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This outdoor pool in Burnaby will be getting a permanent roof by next winter

Burnaby's Central Park Pool will be enclosed permanently in a tent-like structure to allow all-seasons pool access. “Let’s get this done. It’s been a long time coming,” said Mayor Mike Hurley.

Burnaby’s Central Park Pool is one step closer to being fully covered from inclement weather – permanently.

Councillors have approved staff to pursue next steps on an enclosed permanent cover over the Central Park outdoor pool, choosing a type of sprung structure which staff say can last 50 years.

“It’s an expensive fix, but … I think that it’s likely going to be in place for quite a few years, so I fully support what staff have brought forward here,” Mayor Mike Hurley said at a financial management committee meeting on Feb. 21.

“Let’s get this done. It’s been a long time coming.”

The city is facing a shortage of pool availability in the wake of C.G. Brown Memorial Pool and SFU pool closing.

An attempt to keep the Kensington Outdoor Pool open throughout the winter with a temporary deck cover was slammed by the mayor in December as “a complete embarrassment.”

The new cover planned for the Central Park will be made from a high-tension fabric pulled over an aluminum frame, according to a staff report.

The structure as proposed includes large garage doors that can be opened to let fresh air and daylight in and allow people to move in and out, according to staff at the meeting, and will include ventilation.

Staff estimated the structure could be completed in eight months, the fastest of four options presented, at a cost of $3 million to $4 million.

Out of four options presented to the committee, staff said this option was the “most likely to be able to be built in 2023” and be open by next winter, “although the timeline is very aggressive.”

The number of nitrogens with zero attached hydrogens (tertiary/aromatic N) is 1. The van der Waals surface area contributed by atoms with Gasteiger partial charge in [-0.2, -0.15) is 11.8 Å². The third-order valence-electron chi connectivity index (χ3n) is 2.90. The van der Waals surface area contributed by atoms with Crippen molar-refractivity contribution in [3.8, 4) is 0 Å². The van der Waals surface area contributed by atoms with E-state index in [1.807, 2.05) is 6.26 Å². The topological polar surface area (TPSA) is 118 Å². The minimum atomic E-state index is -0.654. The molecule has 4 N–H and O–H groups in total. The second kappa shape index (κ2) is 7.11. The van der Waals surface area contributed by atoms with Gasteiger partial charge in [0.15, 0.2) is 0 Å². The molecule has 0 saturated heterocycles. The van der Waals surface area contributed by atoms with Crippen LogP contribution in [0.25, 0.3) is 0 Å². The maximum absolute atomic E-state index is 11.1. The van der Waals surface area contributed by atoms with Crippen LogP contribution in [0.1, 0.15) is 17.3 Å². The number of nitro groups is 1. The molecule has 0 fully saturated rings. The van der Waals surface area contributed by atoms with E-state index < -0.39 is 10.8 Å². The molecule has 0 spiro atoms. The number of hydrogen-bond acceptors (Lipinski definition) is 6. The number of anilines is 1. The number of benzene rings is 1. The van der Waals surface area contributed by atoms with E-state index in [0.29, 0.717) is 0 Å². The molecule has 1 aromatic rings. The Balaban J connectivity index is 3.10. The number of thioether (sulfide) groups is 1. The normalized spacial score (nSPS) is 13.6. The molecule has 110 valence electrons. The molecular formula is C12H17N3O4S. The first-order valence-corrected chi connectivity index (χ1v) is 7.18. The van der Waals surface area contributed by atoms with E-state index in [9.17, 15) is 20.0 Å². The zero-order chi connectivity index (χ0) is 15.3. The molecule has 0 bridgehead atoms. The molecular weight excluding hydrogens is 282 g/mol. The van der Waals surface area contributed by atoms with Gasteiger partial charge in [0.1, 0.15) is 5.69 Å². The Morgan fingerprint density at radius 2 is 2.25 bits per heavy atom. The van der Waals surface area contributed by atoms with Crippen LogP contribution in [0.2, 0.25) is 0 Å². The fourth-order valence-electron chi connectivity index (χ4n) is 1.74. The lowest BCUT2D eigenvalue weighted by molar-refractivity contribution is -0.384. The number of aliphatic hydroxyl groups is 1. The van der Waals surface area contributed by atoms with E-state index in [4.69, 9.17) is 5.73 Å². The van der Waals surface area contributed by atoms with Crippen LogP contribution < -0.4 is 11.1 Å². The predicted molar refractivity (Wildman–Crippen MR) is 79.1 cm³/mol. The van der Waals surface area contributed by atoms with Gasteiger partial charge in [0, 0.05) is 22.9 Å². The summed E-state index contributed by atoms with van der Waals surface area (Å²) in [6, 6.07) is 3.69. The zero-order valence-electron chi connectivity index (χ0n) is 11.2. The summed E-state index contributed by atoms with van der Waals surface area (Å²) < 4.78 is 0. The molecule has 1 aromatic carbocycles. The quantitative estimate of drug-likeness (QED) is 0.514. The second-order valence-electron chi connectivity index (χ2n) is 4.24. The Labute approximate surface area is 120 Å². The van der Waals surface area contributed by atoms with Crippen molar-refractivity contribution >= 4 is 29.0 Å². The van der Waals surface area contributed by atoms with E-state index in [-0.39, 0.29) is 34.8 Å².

In December last year, the mayor stressed the pool should be covered by the next winter season.

All the cover options, according to the report, “will reduce the natural light and compromise the natural, park-like setting of the pool.”

Building the new enclosure will mean a two-to-three-month shutdown of the Central Park Pool.

Central Park Pool challenges

Central Park Pool, built in 1962, is an outdoor eight-lane, 50-metre pool and is “at or near the end of its useful life,” according to the staff report.

“The pool tank and mechanical systems are expected to need replacement in the next five to ten years,” staff wrote.

The pool’s change rooms are not winterized, nor do they have a roof, heating or ventilation.

Staff plan to bring in temporary enclosed, heated washroom and change room facilities for next winter, staff said at the meeting. Permanent facilities could be built in parallel but wouldn’t be finished before next winter.

Central Park Pool does not meet current accessibility standards: “Doorways and hallways are too narrow, the open air change stalls are narrow and there is a lip around the pool that makes accessibility challenging,” staff said in the report.

The pool has a “large deep end,” making it “inefficient to heat during the winter months.” The staff report says the existing boiler would be unlikely to provide adequate heat.

The city says it will explore options for heating the pool that meet civic sustainability goals, including options with BC Hydro.

Other pool cover options not chosen:

An example of a pre-engineered metal structure that could have been chosen to cover Central Park Pool. City of Burnaby

Pre-engineered metal structure

  • Cost: $4 million
  • Expected lifespan: 50 years or more
  • Construction time: Less than one year, would require temporary shutdown of pool
  • Materials: Sheet metal roof and translucent panels to allow filtered light
  • Alternative: same structure over only half the pool to allow more natural light
An example of a custom-built structure with a replacement pool. In December, Mayor Mike Hurley pointed to this Aldergrove pool as an example of what he'd like to see at the Central Park pool in Burnaby. Township of Langley

Custom-built structure with new replacement pool

  • Cost: About $30 million
  • Expected lifespan: Long-term/permanent
  • Construction time: two to three years
  • Materials: structural steel and mass timber
  • Report: “This option may provide the best value for the community in the long-term, but it should not proceed prior to development of the overall outdoor aquatic strategy.”